Ken Kindt has gone one step
further at Signworld. Instead of creating computer- generated
signs, he now spends his workdays signing up new licensees.
There are 122 and one of them is Cynthia Ramsey, past president
of the San Francisco chapter of the National Association of
Women Business Owners.
Business opportunities, also
called ``Seller Assisted Marketing Plans,'' or SAMPs, can
be a portal to profits and entrepreneurial independence. But
before signing any documents or forking over any money, it
is essential to do careful research.
The business opportunity arena
is full of scams. Instead of cleaning up, many a buyer has
been cleaned out.
A business opportunity is
like a franchise but without many of the costs and protections.
Both services offer would-be entrepreneurs a business model
and some training and supplies so that they do not have to
start their enterprise from scratch.
But there are major differences.
Franchisors provide continuing support and take from 6 to
10 percent of revenues in royalty payments. Promoters of business
opportunities, on the other hand, typically charge a one-time
fee and offer minimal hand-holding after an initial training
Disclosure requirements are
dramatically different, too. Franchisors must provide prospective
buyers a Uniform Franchise Offering Circular that details
the business and an annual list of all franchise owners with
their addresses and phone numbers. New buyers can easily contact
current franchisees to assess how they are doing and ask whether
they would do it again.
By contrast, business opportunities
have no uniform filing requirements, and they are governed
by state attorney general departments rather than the department
``Beware,'' advises Gayle
Weller, the Seller Assisted Marketing Plan enforcement officer
for the California attorney general's office. For starters,
only deal with business opportunities that are registered
in your state. In California, only about 110 are registered.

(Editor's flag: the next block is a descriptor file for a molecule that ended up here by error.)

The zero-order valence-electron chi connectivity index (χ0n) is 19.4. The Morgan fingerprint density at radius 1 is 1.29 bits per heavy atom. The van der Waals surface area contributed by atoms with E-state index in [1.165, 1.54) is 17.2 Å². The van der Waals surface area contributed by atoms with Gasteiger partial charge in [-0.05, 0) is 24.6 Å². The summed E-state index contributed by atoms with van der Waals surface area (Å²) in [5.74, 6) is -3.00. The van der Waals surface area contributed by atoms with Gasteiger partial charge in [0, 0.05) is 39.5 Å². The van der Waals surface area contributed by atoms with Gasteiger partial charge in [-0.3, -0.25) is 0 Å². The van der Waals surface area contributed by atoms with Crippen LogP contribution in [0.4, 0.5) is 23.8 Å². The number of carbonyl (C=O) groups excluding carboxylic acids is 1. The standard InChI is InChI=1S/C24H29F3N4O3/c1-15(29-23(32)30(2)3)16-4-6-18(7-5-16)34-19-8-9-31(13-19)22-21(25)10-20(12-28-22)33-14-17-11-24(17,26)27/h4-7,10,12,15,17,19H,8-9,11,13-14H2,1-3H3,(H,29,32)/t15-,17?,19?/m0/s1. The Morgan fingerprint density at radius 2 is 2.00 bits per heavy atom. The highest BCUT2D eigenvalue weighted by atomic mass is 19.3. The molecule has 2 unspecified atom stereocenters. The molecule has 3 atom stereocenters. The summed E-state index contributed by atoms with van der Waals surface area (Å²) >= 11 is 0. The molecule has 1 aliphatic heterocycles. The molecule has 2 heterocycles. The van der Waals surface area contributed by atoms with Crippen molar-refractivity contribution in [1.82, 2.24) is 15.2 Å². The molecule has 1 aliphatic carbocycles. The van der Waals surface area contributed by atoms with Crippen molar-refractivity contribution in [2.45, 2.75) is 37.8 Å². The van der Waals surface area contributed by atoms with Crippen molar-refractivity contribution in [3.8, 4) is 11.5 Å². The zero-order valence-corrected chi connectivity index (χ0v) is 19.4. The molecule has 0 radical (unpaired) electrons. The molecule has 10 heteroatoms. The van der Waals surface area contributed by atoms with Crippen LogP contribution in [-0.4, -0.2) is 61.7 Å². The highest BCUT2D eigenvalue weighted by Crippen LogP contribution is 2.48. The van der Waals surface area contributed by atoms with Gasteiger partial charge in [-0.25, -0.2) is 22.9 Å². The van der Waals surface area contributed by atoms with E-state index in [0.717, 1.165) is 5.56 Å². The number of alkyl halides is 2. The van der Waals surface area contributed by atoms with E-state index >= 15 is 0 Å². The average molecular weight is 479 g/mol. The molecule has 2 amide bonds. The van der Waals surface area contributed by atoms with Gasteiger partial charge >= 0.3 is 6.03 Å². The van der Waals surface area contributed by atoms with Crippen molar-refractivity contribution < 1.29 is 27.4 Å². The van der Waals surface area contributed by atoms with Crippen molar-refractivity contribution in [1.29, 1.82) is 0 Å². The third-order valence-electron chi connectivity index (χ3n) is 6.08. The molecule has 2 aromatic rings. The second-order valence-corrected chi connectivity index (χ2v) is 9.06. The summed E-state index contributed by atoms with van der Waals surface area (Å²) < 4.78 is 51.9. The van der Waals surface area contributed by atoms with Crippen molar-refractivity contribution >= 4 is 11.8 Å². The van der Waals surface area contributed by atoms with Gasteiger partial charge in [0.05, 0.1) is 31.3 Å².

Although registration is a
safeguard, it is no guarantee. ``Even companies that appear
to be complying can be leading people down the garden path,''
Weller said. Special problem areas include medical billing
scams, pyramid sales schemes involving cleaning materials
and bogus vending machine opportunities.
Recently, Southern California
has been besieged by work-at-home medical billing schemes
that have snookered thousands of consumers out of more than
Ads suggest that for an investment
of $250 to $7,000, buyers can get software to handle insurance
claims and bills for doctors and make perhaps $30,000 a year
serving medical groups who are hungry for such services.
But Weller said the software
is often ``crummy.'' The list of doctors who supposedly want
the service are typically culled from medical directories
and have no interest. Finally, the promise of refunds after
a 90-day product trial is often a sham because fees paid by
credit card cannot be disputed after that length of time.
Northern California has its
share of business opportunity abuses. In February, a criminal
trial is set for San Francisco Superior Court against Edward
A. Durante, Walter J. Zink and one other owner of the defunct
X.clusive Vending Inc.
The state charges the trio
with violating Seller Assisted Marketing Plan laws and grand
theft for allegedly misrepresenting X.clusive's business and
profit potential and using other tactics to bilk dozens of
buyers out of several million dollars.